I gave an up-vote to @Kathleen K Bonner for noting the need to change "I'll" to "I would". 'Will' (or its contracted form) shows certainty something is going to happen. 'Would' should be used when something is still a hypothetical idea. See definition 2a in this M-W definition of 'would'.
I would prefer 'permanently' rather than 'for good'. The latter is a common enough idiomatic expression which means the same thing, but generally (if one exists) you should prefer to use a single word which has the precise literal meaning you need. 'Permanently' seems exactly right for this situation.
However, I doubt I'd use either of those. May I suggest something? Along with about 90% of speakers of English, one thing which would significantly improve the quality of your writing is to always ask this question first when you have a sentence which feels awkward: have I chosen the BEST verb for this sentence.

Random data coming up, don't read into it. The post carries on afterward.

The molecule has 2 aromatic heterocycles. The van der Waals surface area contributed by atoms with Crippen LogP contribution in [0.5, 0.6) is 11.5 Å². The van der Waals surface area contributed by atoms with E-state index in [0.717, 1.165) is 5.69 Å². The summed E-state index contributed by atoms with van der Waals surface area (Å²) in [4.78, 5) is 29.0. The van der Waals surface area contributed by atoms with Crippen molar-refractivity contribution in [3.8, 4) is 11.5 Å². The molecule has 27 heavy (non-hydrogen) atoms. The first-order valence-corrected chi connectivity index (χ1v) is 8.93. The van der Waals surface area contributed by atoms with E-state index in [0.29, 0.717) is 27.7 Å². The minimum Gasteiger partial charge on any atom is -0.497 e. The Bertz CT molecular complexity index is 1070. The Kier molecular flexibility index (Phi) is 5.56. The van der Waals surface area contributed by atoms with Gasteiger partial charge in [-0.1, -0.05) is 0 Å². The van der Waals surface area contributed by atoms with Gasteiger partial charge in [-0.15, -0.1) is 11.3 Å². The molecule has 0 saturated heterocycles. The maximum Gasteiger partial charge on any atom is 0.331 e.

The beauty of English compared to most other languages is the huge variety of verbs it has which can convey subtle variations of meaning with just one word choice. I keep thesaurus.com permanently open in my browser when writing for that reason. If you can say exactly what you want with just one word, why not do so.
For your situation, I would choose one of the following:
I think I would enjoy living there.
I think I would enjoy retiring there.
I think I would enjoy settling there.
I think I would enjoy moving there.